The success rate of a drug candidate to gain approval has declined from one in about 13,000 two decades ago to one in some 20,000 to 30,000.
Even if drugmakers manage to gain approval to market new drugs, they are substituted with generic drugs after the patents expire, giving the makers limited time to secure funding for research and development.
While the government’s policy is to domestically develop vaccines and therapeutic drugs, a difficult road lies ahead for Japan to put it into practice.
How should the Kishida administration cope with health crises issues and achieve economic security?
First, politics, bureaucracy, industry and academia should deepen cooperation in normal times.
Regarding pharmaceuticals, different strategies and playmakers exist, including the vaccine development and production system strengthening strategy from the Cabinet Secretariat’s Office of Healthcare Policy, the pharmaceutical industry vision 2021 by the health ministry and the bio strategy compiled by the Cabinet Office’s science, technology and innovation promotion secretariat.
The government should work with like-minded countries to clarify economic security needs and construct a comprehensive working group consisting of government, academic and industry leaders focusing on health crises.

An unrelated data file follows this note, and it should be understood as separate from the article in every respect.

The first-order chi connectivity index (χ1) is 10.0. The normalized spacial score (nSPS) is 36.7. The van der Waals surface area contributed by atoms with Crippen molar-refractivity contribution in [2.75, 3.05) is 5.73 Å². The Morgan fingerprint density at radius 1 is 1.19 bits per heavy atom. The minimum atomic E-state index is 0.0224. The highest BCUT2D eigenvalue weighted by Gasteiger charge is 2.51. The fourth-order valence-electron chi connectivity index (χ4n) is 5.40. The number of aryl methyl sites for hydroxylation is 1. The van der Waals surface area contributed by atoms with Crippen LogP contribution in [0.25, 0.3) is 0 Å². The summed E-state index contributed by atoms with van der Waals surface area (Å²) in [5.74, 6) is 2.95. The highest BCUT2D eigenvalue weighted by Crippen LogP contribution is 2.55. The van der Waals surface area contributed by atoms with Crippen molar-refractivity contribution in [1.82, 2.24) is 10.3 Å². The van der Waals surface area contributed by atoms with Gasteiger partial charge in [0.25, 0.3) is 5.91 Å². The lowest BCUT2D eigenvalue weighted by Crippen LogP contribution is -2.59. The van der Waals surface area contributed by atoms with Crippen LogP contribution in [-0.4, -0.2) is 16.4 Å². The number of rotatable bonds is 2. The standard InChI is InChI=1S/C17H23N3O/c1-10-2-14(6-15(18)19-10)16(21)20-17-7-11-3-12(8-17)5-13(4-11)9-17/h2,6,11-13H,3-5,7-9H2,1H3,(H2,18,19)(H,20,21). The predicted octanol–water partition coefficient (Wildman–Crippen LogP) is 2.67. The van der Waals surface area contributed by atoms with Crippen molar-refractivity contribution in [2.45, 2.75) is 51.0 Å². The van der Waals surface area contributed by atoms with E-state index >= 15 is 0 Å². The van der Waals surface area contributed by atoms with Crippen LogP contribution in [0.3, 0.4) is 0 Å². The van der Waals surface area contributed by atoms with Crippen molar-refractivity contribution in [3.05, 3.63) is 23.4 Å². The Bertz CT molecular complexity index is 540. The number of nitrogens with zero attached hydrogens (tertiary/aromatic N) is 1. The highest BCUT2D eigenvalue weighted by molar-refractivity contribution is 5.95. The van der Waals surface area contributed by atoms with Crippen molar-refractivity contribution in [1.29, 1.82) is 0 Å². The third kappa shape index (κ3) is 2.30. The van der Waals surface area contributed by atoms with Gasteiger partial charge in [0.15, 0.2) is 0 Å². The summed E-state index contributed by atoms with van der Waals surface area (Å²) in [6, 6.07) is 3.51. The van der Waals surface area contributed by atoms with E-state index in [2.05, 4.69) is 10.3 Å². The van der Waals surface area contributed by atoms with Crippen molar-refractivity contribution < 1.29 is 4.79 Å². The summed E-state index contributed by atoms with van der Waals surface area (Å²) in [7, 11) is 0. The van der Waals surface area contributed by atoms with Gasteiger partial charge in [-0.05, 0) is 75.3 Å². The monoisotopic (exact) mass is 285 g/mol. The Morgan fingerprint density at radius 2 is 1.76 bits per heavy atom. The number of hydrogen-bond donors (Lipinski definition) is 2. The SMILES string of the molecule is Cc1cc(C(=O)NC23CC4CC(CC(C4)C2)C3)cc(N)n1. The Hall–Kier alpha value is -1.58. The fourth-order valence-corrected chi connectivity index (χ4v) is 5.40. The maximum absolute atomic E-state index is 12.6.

Health crisis management
Second, in order to integrate intelligence and policies under the Prime Minister’s Office, the government should create a permanent body within the Cabinet Secretariat to lead health crisis management, which focuses on policy planning and coordination by utilizing the secretariat’s authorities.
The body can be either a secretariat, headed by a secretary-general who will be ranked immediately below the Deputy Chief Cabinet Secretary — just as the Deputy Chief Cabinet Secretary for Crisis Management and the Secretary-General of National Security Secretariat — or an office, with its head ranked immediately below the Assistant Chief Cabinet Secretary.
The Cabinet Secretariat has the Office for COVID-19 and Other Emerging Infectious Disease Control, but the new body would be in charge of wider issues related to health crises.
In times of emergency, the body should be allowed to appoint experts from outside the government as aides or counselors.
Targeting key technologies
Third, it is important to designate target technologies and items for economic security, as well as identify potentially threatening health crises.